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Dive Review of Grand Komodo, Temu Kira in
Indonesia/Halmahera, Moluccas

March, 2006, an Instant Reader Report by Dave Van Rooy, Bali, Indonesia
Reviewer   (4 reports, with 2 Helpful votes)
Report Number 2868 has 1 Helpful vote
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Reporter and Travel
Dive Experience
Over 1000 dives
Where else diving
All over Indonesia, most regions in Pacific and Carribbean
Closest Airport
Getting There


Dive Conditions

sunny, dry  
calm, currents, noCurrents  
Water Temp
82   to 84    Fahrenheit  
Wetsuit Thickness
Water Visibility
20   to 100    Feet  
Dive Policy
Dive own profile
Enforced diving restrictions  
No deco diving, else be sensible  
Nitrox Available?
What I saw
Whale Sharks
> 2 
Ratings 1 (worst)- 5 (best):
  5 stars
Tropical Fish
4 stars  
Small Critters
  4 stars
Large Fish
5 stars  
Large Pelagics
  4 stars
Underwater Photography  1 (worst)- 5 (best):
Subject Matter
5 stars  
Boat Facilities
3 stars
Overall rating for UWP's  
4 stars  
Shore Facilities  
The dive deck is small, but sufficient for the 8 photogs, with some large
rigs.  Crew very good with camera handling, rinsing, care, ...  Subject
matter ranged from critter spots, wrecks, to stunning wide-angle, fishy
spots, esp good in the SW around Goraici Islands
Ratings and Overall Comments  1 (worst)- 5 (best):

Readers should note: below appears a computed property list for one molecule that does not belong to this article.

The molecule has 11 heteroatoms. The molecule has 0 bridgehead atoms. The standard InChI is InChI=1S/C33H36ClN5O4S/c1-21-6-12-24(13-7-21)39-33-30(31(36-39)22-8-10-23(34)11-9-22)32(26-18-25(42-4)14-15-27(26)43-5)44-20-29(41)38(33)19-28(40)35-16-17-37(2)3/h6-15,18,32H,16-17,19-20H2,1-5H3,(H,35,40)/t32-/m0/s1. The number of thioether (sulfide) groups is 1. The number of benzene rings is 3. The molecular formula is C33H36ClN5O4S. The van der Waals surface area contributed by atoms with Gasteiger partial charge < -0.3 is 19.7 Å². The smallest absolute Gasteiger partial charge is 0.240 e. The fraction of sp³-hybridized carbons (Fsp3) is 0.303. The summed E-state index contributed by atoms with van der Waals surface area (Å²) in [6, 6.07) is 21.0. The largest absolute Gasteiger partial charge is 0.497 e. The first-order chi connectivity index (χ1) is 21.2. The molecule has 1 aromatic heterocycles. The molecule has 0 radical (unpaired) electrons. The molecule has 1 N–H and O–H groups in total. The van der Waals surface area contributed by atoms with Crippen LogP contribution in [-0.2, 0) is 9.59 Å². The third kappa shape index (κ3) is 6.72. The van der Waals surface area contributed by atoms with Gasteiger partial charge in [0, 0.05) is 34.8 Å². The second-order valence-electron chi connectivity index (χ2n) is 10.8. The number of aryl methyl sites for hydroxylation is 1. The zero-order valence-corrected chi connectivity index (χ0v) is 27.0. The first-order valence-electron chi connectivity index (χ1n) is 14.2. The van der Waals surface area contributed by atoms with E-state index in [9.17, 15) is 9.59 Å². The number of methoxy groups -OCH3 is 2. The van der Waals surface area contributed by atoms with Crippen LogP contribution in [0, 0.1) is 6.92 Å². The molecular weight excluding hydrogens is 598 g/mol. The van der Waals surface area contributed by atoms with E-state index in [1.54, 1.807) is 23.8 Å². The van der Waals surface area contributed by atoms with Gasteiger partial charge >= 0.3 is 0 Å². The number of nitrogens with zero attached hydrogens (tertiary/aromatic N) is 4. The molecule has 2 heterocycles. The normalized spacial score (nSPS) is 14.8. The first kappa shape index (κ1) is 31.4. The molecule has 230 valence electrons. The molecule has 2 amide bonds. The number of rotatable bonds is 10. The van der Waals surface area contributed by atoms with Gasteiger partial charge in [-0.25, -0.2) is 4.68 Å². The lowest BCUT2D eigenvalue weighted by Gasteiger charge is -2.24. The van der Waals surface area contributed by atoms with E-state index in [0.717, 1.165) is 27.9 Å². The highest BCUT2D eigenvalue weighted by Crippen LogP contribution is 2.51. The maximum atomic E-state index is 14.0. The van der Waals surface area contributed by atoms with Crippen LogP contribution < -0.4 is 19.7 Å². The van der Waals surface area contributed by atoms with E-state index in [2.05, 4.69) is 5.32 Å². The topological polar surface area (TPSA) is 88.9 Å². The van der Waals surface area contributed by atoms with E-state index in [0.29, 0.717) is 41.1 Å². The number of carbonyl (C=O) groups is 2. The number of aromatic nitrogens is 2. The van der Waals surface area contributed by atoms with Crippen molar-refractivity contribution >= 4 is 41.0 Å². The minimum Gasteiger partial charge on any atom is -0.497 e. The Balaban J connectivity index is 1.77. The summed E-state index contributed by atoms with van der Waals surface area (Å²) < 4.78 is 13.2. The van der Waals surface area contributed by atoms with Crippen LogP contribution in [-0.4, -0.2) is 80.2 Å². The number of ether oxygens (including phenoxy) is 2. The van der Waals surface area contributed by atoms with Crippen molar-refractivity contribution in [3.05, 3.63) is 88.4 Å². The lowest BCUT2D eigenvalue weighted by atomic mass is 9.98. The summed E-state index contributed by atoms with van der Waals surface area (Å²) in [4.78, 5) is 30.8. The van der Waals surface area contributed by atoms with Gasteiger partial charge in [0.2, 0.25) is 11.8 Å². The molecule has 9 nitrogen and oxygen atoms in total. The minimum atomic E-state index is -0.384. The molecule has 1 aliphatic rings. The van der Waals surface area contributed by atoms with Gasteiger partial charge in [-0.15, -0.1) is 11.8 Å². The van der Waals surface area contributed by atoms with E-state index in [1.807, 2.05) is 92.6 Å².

3 stars
4 stars
Service and Attitude
4 stars
Environmental Sensitivity  
Dive Operation
4 stars  
Shore Diving  
3 stars  

Overall Rating

Value for $$
4 stars   
5 stars    
This was a charter, exploratory 11 night trip to search out good dive spots
around Halmahera, one of the larger but mostly unknown dive areas in the
Maluku's. Halmahera is the almost-Sulawesi-shaped island half-way between
Sulawesi and western Papua.  This trip was organized by well-known UW
photogs Burt Jones and Maurine Shimlock; and, as always, it was a great
pleasure and experience to travel and dive with them. 

TemuKira is a 32m wooden phinisi boat with 6 cabins, each with AC and
ensuite bathrooms. There's no hot water but the water coming out the tap is
warm, heated by the engine. The cabins are small but large enough to get
around in. A couple people complained once or twice about a bit of diesel
smell below, but most didn't notice. Meals were very good and plentiful and
mostly Indonesian dishes with breakfast more traditional American. Much to